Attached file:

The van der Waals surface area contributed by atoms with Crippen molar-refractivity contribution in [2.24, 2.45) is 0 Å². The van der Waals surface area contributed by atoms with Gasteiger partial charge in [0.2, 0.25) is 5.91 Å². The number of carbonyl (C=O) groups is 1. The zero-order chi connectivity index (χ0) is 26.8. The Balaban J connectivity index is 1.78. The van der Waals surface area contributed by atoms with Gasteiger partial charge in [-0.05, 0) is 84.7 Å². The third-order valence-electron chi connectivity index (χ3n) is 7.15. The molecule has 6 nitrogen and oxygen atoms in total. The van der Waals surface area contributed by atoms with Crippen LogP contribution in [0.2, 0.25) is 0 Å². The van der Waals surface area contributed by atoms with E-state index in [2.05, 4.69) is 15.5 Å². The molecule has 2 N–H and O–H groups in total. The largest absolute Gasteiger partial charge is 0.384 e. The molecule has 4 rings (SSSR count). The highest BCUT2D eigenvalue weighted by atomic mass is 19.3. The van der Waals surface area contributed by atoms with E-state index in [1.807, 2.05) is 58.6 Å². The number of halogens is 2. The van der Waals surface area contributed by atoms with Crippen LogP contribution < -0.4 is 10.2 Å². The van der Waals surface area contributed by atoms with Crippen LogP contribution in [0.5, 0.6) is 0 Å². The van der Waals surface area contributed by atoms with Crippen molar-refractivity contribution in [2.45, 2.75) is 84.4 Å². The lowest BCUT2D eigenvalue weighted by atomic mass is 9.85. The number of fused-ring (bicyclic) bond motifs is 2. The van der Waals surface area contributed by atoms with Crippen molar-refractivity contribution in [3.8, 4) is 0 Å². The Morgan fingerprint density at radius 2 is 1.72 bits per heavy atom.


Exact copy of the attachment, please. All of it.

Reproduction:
The van der Waals surface area contributed by atoms with Crippen molar-refractivity contribution in [2.24, 2.45) is 0 Å². The van der Waals surface area contributed by atoms with Gasteiger partial charge in [0.2, 0.25) is 5.91 Å². The number of carbonyl (C=O) groups is 1. The zero-order chi connectivity index (χ0) is 26.8. The Balaban J connectivity index is 1.78. The van der Waals surface area contributed by atoms with Gasteiger partial charge in [-0.05, 0) is 84.7 Å². The third-order valence-electron chi connectivity index (χ3n) is 7.15. The molecule has 6 nitrogen and oxygen atoms in total. The van der Waals surface area contributed by atoms with Crippen LogP contribution in [0.2, 0.25) is 0 Å². The van der Waals surface area contributed by atoms with E-state index in [2.05, 4.69) is 15.5 Å². The molecule has 2 N–H and O–H groups in total. The largest absolute Gasteiger partial charge is 0.384 e. The molecule has 4 rings (SSSR count). The highest BCUT2D eigenvalue weighted by atomic mass is 19.3. The van der Waals surface area contributed by atoms with E-state index in [1.807, 2.05) is 58.6 Å². The number of halogens is 2. The van der Waals surface area contributed by atoms with Crippen LogP contribution < -0.4 is 10.2 Å². The van der Waals surface area contributed by atoms with Crippen LogP contribution in [0.5, 0.6) is 0 Å². The van der Waals surface area contributed by atoms with Crippen molar-refractivity contribution in [2.45, 2.75) is 84.4 Å². The lowest BCUT2D eigenvalue weighted by atomic mass is 9.85. The number of fused-ring (bicyclic) bond motifs is 2. The van der Waals surface area contributed by atoms with Crippen molar-refractivity contribution in [3.8, 4) is 0 Å². The Morgan fingerprint density at radius 2 is 1.72 bits per heavy atom.